Imagine the uproar if universities introduced ‘Good Girl’ workshops

Barbara Hewson

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Topics Feminism

Today, Indonesia’s military announced its intention to continue to subject female recruits to virginity tests. According to a spokesman, this is necessary to ensure women soldiers have the right mentality, and are not ‘naughty’. Human Rights Watch immediately denounced the tests as discriminatory and demanded that they be abolished. Meanwhile, in Oxford, the principal of Somerville College bemoans what the Daily Telegraph calls an ‘epidemic’ of sexual harassment and intimidating behaviour towards female students. It’s strange, but I am not aware that county courts are inundated with student claims of sexual harassment, a staple of employment tribunals. So what is going on?

These two episodes have more in common than you may think. They both evince an intense anxiety at the prospect of women being out and about in the world on the same terms as men. Both treat the world as a perilous place for women, who are deemed fragile and weak.

It’s ironic that Muslim fundamentalists and modern Western feminists have so much in common. Their views of the sexes are hopelessly anachronistic and reductionist. Oxford University, a hotbed of radical feminism, is now so exercised about the prospect of sexual and social interactions between students, it might as well insist that women be segregated at all times.

Last week, the High Court dismissed a claim by an ex-student, Elizabeth Ramey, that the university’s anti-harassment policy was unlawful and discriminatory because it mandated that allegations should only be investigated by campus authorities in certain circumstances. As the judge explained, the policy had been introduced after Ramey graduated, so she had no legitimate interest in taking the university to court. Ramey, who claimed to have been raped in 2011, had reported the incident to law enforcement authorities, who investigated but decided the case did not merit a criminal prosecution.

Why are students expecting universities to investigate such allegations? And, absent a prosecution, what was the university supposed to do for Ramey? It’s common sense that students must not assault each other, or damage each other’s belongings, or plagiarise each other’s work. But university students are adults, and it is unrealistic to expect the university to police all aspects of their lives, including their private life. Employers do not do this.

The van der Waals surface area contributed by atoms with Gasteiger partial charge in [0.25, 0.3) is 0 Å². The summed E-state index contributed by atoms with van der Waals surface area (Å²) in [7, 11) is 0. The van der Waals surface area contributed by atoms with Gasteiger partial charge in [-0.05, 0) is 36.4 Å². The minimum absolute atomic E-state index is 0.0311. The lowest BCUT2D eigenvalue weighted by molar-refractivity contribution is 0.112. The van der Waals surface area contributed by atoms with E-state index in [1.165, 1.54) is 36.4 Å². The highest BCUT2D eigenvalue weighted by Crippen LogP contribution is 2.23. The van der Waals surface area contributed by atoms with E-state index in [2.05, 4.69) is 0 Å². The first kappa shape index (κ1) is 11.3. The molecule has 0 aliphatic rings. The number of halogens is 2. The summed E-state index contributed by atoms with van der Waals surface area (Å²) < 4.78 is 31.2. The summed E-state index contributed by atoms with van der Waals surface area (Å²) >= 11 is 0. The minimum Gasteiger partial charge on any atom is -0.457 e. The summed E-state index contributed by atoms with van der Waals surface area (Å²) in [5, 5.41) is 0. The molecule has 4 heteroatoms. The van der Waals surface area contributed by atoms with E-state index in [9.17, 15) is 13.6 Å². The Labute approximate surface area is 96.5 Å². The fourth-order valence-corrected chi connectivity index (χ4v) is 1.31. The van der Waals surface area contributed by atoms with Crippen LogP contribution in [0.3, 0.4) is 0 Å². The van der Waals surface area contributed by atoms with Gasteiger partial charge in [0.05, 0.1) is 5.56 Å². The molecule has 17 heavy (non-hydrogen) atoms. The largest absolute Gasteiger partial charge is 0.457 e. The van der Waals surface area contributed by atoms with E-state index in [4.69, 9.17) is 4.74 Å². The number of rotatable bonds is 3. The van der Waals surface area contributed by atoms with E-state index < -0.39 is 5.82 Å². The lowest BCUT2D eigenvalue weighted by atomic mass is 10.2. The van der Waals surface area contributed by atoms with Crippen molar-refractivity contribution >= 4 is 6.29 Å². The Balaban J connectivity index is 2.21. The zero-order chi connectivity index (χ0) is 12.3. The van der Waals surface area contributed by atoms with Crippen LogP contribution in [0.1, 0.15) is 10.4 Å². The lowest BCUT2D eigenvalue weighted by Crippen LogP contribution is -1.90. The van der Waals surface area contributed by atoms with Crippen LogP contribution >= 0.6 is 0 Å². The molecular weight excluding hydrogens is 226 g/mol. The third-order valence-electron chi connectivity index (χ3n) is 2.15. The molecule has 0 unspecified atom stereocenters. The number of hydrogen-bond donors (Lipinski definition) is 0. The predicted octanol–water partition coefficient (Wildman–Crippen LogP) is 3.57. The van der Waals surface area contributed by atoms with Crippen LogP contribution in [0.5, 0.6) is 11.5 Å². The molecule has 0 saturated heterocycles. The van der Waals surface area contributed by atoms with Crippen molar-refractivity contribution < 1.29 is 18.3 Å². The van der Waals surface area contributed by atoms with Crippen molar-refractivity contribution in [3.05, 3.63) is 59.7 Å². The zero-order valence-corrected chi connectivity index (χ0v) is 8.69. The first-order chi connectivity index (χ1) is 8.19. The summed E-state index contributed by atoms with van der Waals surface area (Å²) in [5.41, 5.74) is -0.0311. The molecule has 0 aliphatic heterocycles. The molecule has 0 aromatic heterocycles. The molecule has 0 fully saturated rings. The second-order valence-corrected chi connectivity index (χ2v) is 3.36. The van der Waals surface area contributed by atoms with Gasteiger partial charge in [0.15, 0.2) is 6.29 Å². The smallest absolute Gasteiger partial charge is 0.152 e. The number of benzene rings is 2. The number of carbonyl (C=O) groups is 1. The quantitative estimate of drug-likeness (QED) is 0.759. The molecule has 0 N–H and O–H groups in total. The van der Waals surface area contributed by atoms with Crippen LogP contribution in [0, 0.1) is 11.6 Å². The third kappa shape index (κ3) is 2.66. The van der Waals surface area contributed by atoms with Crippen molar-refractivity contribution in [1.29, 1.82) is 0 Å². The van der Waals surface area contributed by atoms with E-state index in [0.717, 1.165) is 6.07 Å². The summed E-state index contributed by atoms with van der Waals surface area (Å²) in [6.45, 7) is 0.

Only a few days ago, male rugby players at Oxford were ordered to undergo training in ‘positive masculinity’ at so-called Good Lad Workshops, without which they would not be permitted to compete in the inter-varsity rugby league. Imagine the uproar if women students were required to undergo tuition in ‘positive femininity’ – a Good Girls course – as a precondition of competing in university sports.

The thinking behind the Good Lad workshops is extraordinarily insulting to male students. It implies that they are all potential rapists, who must undergo moral instruction before they are deemed fit to participate fully in university life. It’s a depressing reflection on the student feminist mindset that men are viewed in such a contemptuous fashion: a kind of reverse sexism. It’s high time male students challenged such an overtly discriminatory measure, which has nothing whatsoever to do with sports, and everything to do with imposing a gender agenda.

Barbara Hewson is a barrister. Her views here are personal.

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Topics Feminism